With the rising tides of corporate takeovers in the 1970s, Coca-Coca looked to expand beyond soft drinks. Wine consumption was still relatively low in America at the time, but steady growth beginning the decade prior convinced the company’s senior executives that the wine industry could be a potential target — should the right company come along.
Meanwhile, New York’s Taylor Wine Company was in need of assistance. In its 90-year history, Taylor had grown to the sixth-largest company in the wine business. Yet, a growing inventory and out-of-balance accounts receivables were proving to be an increasing headache. Those factors could have perturbed potential investors, but with a well-established reputation and excellent distribution network, Taylor offered the perfect mark for any ambitious conglomerate looking to enter the business. A perfect fit for both parties, the companies officially merged in January 1977.
During six swift years of Coca-Cola ownership, the Taylor Wine Company experienced a period of boom quite unlike anything seen before in America’s wine industry. With Coca-Cola’s shrewd marketing expertise and eagerness to innovate, Taylor quickly grew to become the second-largest wine brand in the country.
The good times were short-lived. Accustomed to the high margins and fast pace of the soft drinks industry, Coca-Cola’s executives lost patience with the wine industry’s comparatively low profits and soon wanted out. By 1995, following a series of ownership changes and a decade of bad management, the Taylor name was all but erased from American winemaking. A quarter-century on, the one-time wine industry giant remains all but forgotten.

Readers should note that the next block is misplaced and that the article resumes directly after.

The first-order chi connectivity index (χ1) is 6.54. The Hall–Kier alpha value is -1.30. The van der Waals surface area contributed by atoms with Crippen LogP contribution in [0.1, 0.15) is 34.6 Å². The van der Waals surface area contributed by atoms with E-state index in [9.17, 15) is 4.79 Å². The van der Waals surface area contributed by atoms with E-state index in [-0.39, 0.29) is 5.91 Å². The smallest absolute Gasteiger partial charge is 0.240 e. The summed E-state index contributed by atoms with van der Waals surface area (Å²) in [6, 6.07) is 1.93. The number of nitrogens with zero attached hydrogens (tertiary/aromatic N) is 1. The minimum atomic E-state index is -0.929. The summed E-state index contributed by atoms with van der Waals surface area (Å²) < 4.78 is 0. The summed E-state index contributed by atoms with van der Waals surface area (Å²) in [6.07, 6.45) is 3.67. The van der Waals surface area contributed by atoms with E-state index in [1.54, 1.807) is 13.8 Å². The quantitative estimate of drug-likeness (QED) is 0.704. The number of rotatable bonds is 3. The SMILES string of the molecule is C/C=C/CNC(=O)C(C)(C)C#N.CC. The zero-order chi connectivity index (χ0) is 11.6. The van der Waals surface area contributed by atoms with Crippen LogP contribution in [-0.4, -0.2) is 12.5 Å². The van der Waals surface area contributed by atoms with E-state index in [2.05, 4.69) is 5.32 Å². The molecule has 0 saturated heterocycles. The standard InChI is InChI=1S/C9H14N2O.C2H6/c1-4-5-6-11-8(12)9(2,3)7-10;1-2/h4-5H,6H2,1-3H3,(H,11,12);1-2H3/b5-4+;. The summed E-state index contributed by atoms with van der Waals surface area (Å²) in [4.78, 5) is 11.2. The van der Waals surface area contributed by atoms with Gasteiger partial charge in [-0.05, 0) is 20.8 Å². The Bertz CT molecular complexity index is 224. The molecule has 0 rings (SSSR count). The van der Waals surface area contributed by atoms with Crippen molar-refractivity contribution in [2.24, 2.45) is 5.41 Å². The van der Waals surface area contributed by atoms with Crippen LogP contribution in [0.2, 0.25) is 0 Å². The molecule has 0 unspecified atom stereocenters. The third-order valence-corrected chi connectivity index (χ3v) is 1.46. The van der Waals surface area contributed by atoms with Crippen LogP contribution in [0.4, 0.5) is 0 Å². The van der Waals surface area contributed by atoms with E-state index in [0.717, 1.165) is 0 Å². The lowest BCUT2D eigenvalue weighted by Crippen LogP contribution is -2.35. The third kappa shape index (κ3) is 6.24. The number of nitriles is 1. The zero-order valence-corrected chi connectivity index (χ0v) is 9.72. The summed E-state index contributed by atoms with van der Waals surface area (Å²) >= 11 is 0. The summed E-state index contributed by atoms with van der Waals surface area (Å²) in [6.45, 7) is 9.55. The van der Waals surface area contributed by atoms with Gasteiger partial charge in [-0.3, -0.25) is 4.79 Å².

Taylor Wine Company
For the first 80 years of its existence, the Taylor Wine Company operated as a family-run business. Founded in 1880 in New York’s Finger Lakes region, the company moved from its initial home on the Bully Hill above Keuka Lake to the village of Hammondsport in 1919. Unlike many wineries of the time, Taylor not only survived Prohibition but thrived, selling wine-inspired alcohol-free grape juices. The family returned to its winemaking roots after Prohibition’s repeal, producing wines using native American vitis labrusca varieties. But within decades, a combination of sibling infighting and the need for financial injection led the Taylor Wine Company to go public in 1961.
By the time Coca-Cola sought to enter the wine industry, Taylor remained an attractive proposition. The company had an established reputation among wine drinkers, built up over its lengthy history. Its efficient and extensive distribution network made it perfect for any company looking to hit the ground running, even with little experience in the alcohol industry.